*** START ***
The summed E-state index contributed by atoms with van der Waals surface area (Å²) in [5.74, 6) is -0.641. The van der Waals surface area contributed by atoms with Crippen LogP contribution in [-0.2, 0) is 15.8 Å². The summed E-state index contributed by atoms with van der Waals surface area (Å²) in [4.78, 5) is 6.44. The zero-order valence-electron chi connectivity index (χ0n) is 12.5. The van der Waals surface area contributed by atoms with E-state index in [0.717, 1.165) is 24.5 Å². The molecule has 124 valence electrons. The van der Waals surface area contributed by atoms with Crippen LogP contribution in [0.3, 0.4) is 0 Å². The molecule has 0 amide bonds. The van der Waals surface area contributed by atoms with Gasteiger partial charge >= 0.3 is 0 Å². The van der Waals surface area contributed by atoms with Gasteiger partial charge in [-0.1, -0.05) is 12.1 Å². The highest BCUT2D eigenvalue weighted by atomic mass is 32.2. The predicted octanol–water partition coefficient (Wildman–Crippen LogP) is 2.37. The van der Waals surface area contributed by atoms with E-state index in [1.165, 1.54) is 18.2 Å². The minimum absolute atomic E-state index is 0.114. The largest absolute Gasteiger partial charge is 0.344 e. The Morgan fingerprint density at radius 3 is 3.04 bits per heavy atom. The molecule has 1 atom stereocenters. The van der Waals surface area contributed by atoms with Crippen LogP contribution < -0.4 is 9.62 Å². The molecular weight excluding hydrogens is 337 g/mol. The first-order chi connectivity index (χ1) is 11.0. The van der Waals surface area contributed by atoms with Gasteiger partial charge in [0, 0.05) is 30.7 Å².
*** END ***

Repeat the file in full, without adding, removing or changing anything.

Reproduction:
The summed E-state index contributed by atoms with van der Waals surface area (Å²) in [5.74, 6) is -0.641. The van der Waals surface area contributed by atoms with Crippen LogP contribution in [-0.2, 0) is 15.8 Å². The summed E-state index contributed by atoms with van der Waals surface area (Å²) in [4.78, 5) is 6.44. The zero-order valence-electron chi connectivity index (χ0n) is 12.5. The van der Waals surface area contributed by atoms with E-state index in [0.717, 1.165) is 24.5 Å². The molecule has 124 valence electrons. The van der Waals surface area contributed by atoms with Crippen LogP contribution in [0.3, 0.4) is 0 Å². The molecule has 0 amide bonds. The van der Waals surface area contributed by atoms with Gasteiger partial charge >= 0.3 is 0 Å². The van der Waals surface area contributed by atoms with Gasteiger partial charge in [-0.1, -0.05) is 12.1 Å². The highest BCUT2D eigenvalue weighted by atomic mass is 32.2. The predicted octanol–water partition coefficient (Wildman–Crippen LogP) is 2.37. The van der Waals surface area contributed by atoms with E-state index in [1.165, 1.54) is 18.2 Å². The minimum absolute atomic E-state index is 0.114. The largest absolute Gasteiger partial charge is 0.344 e. The Morgan fingerprint density at radius 3 is 3.04 bits per heavy atom. The molecule has 1 atom stereocenters. The van der Waals surface area contributed by atoms with Crippen LogP contribution < -0.4 is 9.62 Å². The molecular weight excluding hydrogens is 337 g/mol. The first-order chi connectivity index (χ1) is 11.0. The van der Waals surface area contributed by atoms with Gasteiger partial charge in [0, 0.05) is 30.7 Å².